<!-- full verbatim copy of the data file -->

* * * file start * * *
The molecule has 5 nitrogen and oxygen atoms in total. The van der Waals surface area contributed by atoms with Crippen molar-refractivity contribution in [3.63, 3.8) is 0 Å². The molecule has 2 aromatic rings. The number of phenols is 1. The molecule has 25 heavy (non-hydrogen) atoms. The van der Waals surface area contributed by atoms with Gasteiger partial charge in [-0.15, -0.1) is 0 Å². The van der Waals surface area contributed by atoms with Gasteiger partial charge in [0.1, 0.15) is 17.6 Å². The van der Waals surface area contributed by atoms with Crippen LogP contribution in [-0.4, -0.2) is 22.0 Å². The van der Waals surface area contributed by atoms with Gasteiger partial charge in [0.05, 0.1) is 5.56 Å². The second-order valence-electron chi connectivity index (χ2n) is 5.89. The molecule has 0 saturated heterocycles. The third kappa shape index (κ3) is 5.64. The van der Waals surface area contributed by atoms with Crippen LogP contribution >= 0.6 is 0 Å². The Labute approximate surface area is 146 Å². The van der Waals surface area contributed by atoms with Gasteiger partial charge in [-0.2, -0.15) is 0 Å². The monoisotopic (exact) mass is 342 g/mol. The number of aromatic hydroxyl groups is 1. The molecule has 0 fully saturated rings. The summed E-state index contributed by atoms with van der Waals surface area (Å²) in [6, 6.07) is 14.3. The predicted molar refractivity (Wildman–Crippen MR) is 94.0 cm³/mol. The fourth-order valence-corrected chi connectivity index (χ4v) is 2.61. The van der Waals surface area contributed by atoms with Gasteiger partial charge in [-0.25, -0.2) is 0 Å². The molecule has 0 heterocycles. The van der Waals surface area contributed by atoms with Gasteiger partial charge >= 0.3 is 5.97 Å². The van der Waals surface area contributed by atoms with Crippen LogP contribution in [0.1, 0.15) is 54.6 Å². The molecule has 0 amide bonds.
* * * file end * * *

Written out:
The molecule has 5 nitrogen and oxygen atoms in total. The van der Waals surface area contributed by atoms with Crippen molar-refractivity contribution in [3.63, 3.8) is 0 Å². The molecule has 2 aromatic rings. The number of phenols is 1. The molecule has 25 heavy (non-hydrogen) atoms. The van der Waals surface area contributed by atoms with Gasteiger partial charge in [-0.15, -0.1) is 0 Å². The van der Waals surface area contributed by atoms with Gasteiger partial charge in [0.1, 0.15) is 17.6 Å². The van der Waals surface area contributed by atoms with Crippen LogP contribution in [-0.4, -0.2) is 22.0 Å². The van der Waals surface area contributed by atoms with Gasteiger partial charge in [0.05, 0.1) is 5.56 Å². The second-order valence-electron chi connectivity index (χ2n) is 5.89. The molecule has 0 saturated heterocycles. The third kappa shape index (κ3) is 5.64. The van der Waals surface area contributed by atoms with Crippen LogP contribution >= 0.6 is 0 Å². The Labute approximate surface area is 146 Å². The van der Waals surface area contributed by atoms with Gasteiger partial charge in [-0.2, -0.15) is 0 Å². The monoisotopic (exact) mass is 342 g/mol. The number of aromatic hydroxyl groups is 1. The molecule has 0 fully saturated rings. The summed E-state index contributed by atoms with van der Waals surface area (Å²) in [6, 6.07) is 14.3. The predicted molar refractivity (Wildman–Crippen MR) is 94.0 cm³/mol. The fourth-order valence-corrected chi connectivity index (χ4v) is 2.61. The van der Waals surface area contributed by atoms with Gasteiger partial charge in [-0.25, -0.2) is 0 Å². The molecule has 0 heterocycles. The van der Waals surface area contributed by atoms with Gasteiger partial charge >= 0.3 is 5.97 Å². The van der Waals surface area contributed by atoms with Crippen LogP contribution in [0.1, 0.15) is 54.6 Å². The molecule has 0 amide bonds.